The author says this story is based on the lives of her maternal grandparents who spent 55 years as Mennonite (and later Nazarene) missionaries in China. While I enjoyed the novel, it felt much more like the narrative one of her grandparents might have written about their lives than a work of fiction. Anyone else feel that way and does it matter to you?
I have no problem with fiction that borders reality. I want to believe the fiction because that's what makes it enjoyable to me. If I believe it did or could happen, then I find much more pleasure in reading. What I do have a problem with is fiction that is purported to be true. Do not tell me that the actions, thoughts, behaviors and etc. of individuals are real if they are merely fantasy created by an active imagination.
I agree with post #2. A Million Tiny Pieces was that way for me...a supposed memoir which read like a fictional horror story with one tale of tragedy compounding another. However, as this was a memoir, I was able to forgive some of the "memories" as I remembered that we all record memories about incidents differently and according to importance perceived. Some events from my childhood are vivid in my mind, yet my brothers don't recall them at all, and we were all present at the time.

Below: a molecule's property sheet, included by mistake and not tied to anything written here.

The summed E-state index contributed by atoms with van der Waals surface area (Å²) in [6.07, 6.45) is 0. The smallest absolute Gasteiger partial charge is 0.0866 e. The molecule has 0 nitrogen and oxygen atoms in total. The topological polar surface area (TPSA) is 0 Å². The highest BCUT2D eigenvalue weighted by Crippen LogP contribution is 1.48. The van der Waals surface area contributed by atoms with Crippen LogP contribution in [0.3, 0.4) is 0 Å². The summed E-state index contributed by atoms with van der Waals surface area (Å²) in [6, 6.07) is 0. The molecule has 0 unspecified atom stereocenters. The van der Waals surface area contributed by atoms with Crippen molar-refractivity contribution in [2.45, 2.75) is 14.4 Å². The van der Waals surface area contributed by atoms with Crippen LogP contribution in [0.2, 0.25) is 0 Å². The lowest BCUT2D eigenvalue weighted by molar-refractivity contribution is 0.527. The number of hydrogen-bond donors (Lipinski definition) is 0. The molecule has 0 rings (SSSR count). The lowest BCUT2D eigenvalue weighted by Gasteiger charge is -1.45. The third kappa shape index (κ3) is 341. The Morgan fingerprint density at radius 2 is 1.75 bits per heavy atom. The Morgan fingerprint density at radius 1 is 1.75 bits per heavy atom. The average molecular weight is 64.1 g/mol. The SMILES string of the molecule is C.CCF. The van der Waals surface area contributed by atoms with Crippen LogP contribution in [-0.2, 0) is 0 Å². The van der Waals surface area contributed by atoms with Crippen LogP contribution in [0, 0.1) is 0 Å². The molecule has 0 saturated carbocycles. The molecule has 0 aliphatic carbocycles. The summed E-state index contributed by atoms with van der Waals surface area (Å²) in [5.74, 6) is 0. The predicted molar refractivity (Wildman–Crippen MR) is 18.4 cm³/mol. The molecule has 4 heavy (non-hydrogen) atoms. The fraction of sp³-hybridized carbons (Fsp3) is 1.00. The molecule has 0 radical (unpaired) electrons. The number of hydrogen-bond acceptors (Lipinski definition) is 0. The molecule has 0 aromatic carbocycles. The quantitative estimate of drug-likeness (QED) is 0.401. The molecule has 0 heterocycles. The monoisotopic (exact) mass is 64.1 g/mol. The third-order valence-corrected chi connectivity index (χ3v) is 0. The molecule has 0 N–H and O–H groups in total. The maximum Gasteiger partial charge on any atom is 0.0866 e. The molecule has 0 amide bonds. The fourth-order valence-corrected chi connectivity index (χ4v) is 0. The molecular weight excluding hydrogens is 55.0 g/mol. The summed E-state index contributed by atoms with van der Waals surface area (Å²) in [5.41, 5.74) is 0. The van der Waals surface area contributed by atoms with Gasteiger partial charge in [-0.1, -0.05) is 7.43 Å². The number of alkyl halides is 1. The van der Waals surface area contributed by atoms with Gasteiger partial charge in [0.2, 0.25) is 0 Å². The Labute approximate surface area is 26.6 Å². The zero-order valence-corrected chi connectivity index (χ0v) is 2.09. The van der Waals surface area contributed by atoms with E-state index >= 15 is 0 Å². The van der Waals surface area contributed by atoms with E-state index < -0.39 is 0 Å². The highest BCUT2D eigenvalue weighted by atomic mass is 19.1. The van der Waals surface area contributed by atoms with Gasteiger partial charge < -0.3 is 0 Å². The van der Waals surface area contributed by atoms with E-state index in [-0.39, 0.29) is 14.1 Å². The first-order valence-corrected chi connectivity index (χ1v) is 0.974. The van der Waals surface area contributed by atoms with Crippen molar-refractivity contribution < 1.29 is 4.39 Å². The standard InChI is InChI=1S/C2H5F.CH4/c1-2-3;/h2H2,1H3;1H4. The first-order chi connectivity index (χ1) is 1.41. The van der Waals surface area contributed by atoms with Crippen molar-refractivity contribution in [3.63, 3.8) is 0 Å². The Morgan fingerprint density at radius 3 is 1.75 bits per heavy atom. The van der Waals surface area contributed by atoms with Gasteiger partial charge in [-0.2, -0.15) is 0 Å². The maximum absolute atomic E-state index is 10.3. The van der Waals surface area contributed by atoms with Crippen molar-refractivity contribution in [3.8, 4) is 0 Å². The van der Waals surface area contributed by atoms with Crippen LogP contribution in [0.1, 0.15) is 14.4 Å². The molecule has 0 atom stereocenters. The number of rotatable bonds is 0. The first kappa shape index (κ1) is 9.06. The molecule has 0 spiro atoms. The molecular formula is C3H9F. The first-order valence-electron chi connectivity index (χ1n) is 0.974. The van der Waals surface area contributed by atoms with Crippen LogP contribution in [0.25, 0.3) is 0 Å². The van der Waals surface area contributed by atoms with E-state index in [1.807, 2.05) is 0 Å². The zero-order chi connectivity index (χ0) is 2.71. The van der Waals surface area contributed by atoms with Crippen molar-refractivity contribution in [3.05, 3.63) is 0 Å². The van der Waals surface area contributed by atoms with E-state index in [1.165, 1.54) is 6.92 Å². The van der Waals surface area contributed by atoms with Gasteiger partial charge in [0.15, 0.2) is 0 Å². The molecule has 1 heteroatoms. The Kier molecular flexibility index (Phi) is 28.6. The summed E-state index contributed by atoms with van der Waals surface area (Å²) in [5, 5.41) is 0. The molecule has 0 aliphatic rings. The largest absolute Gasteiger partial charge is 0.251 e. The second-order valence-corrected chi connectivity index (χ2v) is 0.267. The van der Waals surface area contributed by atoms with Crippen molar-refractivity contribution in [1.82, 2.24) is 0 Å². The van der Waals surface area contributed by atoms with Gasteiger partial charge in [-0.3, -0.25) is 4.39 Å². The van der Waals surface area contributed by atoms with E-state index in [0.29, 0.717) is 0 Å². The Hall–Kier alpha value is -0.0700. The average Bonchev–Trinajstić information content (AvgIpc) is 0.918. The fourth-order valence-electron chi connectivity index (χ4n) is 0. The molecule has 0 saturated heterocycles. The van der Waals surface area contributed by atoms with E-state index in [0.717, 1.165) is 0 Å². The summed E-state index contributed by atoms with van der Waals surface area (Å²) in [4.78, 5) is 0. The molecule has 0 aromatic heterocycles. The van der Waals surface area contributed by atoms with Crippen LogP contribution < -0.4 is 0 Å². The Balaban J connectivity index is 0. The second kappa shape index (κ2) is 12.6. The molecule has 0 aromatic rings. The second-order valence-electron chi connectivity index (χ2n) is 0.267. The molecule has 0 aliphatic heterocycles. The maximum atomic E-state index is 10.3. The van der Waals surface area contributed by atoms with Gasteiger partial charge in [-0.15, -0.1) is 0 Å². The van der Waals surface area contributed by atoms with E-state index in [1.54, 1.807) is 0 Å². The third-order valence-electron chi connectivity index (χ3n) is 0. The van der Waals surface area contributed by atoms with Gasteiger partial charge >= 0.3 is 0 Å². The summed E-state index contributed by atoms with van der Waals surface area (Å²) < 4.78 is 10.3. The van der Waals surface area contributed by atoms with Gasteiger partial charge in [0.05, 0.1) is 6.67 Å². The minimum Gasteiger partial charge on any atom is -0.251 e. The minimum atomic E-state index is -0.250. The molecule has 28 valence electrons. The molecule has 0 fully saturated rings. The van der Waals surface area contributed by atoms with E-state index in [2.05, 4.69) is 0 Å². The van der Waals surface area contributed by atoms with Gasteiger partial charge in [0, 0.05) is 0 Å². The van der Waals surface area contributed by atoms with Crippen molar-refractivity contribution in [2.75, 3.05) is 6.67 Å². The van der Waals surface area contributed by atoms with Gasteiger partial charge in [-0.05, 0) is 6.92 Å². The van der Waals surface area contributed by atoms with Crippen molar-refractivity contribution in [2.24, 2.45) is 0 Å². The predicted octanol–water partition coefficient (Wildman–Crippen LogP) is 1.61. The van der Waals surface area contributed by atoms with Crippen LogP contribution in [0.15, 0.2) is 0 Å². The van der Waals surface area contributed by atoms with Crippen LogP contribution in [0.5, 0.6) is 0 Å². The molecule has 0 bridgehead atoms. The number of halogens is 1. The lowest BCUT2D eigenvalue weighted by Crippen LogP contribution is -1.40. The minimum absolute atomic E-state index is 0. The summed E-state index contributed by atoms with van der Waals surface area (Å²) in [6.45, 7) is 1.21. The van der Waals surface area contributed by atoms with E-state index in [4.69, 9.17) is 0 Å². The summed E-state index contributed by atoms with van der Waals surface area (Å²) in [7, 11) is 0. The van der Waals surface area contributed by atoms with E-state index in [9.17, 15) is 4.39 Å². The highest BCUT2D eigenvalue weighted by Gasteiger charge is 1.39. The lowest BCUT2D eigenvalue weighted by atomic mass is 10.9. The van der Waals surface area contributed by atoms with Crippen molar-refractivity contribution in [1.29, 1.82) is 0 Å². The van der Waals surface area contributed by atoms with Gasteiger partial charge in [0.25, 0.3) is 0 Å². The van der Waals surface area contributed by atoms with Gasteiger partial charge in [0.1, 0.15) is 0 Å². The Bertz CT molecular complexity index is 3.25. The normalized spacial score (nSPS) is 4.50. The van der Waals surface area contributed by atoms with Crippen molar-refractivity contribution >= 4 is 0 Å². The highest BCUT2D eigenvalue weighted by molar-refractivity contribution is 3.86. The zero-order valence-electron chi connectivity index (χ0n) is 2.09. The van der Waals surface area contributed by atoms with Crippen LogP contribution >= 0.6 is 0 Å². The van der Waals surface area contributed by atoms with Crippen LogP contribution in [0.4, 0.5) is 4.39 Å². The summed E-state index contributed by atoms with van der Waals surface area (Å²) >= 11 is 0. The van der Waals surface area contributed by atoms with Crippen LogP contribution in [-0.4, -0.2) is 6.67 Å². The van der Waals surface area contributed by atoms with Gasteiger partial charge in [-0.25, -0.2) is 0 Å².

There seem to be many works in which the boundary betwen fiction and non-fiction is not so concrete as perhaps we would like. I think another example of this would be Into the Wild, that is not strictly fiction yet reads just like a gripping novel as we follow its plot to its tragic conclusion. I don't necessarily think it matters, as often real life events appear to be far more outlandish and unbelievable than fiction itself, in my opinion.